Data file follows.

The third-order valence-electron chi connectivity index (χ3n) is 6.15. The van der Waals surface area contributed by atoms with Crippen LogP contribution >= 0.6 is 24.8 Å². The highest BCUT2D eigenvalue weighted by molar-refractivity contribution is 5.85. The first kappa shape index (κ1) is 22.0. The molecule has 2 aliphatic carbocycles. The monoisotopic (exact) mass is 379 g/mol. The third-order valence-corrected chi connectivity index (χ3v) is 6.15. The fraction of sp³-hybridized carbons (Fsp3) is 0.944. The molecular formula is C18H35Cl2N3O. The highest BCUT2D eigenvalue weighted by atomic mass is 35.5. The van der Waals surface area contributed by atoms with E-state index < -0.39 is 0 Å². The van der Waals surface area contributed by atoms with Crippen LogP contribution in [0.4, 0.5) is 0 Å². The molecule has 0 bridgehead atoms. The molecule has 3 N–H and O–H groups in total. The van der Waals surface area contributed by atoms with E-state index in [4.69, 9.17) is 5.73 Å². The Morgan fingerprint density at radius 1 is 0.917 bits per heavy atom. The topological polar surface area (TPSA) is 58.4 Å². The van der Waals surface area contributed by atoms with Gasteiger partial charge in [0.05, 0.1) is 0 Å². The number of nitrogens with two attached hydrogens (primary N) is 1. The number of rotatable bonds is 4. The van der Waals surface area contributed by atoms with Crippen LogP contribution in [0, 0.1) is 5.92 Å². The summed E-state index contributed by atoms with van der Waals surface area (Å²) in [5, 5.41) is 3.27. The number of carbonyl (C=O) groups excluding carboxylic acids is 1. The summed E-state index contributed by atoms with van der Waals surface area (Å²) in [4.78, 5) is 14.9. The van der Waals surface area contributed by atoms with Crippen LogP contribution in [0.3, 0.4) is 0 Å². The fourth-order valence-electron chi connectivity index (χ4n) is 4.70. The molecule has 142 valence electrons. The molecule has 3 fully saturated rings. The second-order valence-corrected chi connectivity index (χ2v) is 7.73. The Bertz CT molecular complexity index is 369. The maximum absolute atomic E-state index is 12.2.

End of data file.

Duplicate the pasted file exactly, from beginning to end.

The third-order valence-electron chi connectivity index (χ3n) is 6.15. The van der Waals surface area contributed by atoms with Crippen LogP contribution >= 0.6 is 24.8 Å². The highest BCUT2D eigenvalue weighted by molar-refractivity contribution is 5.85. The first kappa shape index (κ1) is 22.0. The molecule has 2 aliphatic carbocycles. The monoisotopic (exact) mass is 379 g/mol. The third-order valence-corrected chi connectivity index (χ3v) is 6.15. The fraction of sp³-hybridized carbons (Fsp3) is 0.944. The molecular formula is C18H35Cl2N3O. The highest BCUT2D eigenvalue weighted by atomic mass is 35.5. The van der Waals surface area contributed by atoms with E-state index < -0.39 is 0 Å². The van der Waals surface area contributed by atoms with Crippen LogP contribution in [0.4, 0.5) is 0 Å². The molecule has 0 bridgehead atoms. The molecule has 3 N–H and O–H groups in total. The van der Waals surface area contributed by atoms with E-state index in [4.69, 9.17) is 5.73 Å². The Morgan fingerprint density at radius 1 is 0.917 bits per heavy atom. The topological polar surface area (TPSA) is 58.4 Å². The van der Waals surface area contributed by atoms with Gasteiger partial charge in [0.05, 0.1) is 0 Å². The number of nitrogens with two attached hydrogens (primary N) is 1. The number of rotatable bonds is 4. The van der Waals surface area contributed by atoms with Crippen LogP contribution in [0, 0.1) is 5.92 Å². The summed E-state index contributed by atoms with van der Waals surface area (Å²) in [5, 5.41) is 3.27. The number of carbonyl (C=O) groups excluding carboxylic acids is 1. The summed E-state index contributed by atoms with van der Waals surface area (Å²) in [4.78, 5) is 14.9. The van der Waals surface area contributed by atoms with Crippen LogP contribution in [0.3, 0.4) is 0 Å². The fourth-order valence-electron chi connectivity index (χ4n) is 4.70. The molecule has 142 valence electrons. The molecule has 3 fully saturated rings. The second-order valence-corrected chi connectivity index (χ2v) is 7.73. The Bertz CT molecular complexity index is 369. The maximum absolute atomic E-state index is 12.2.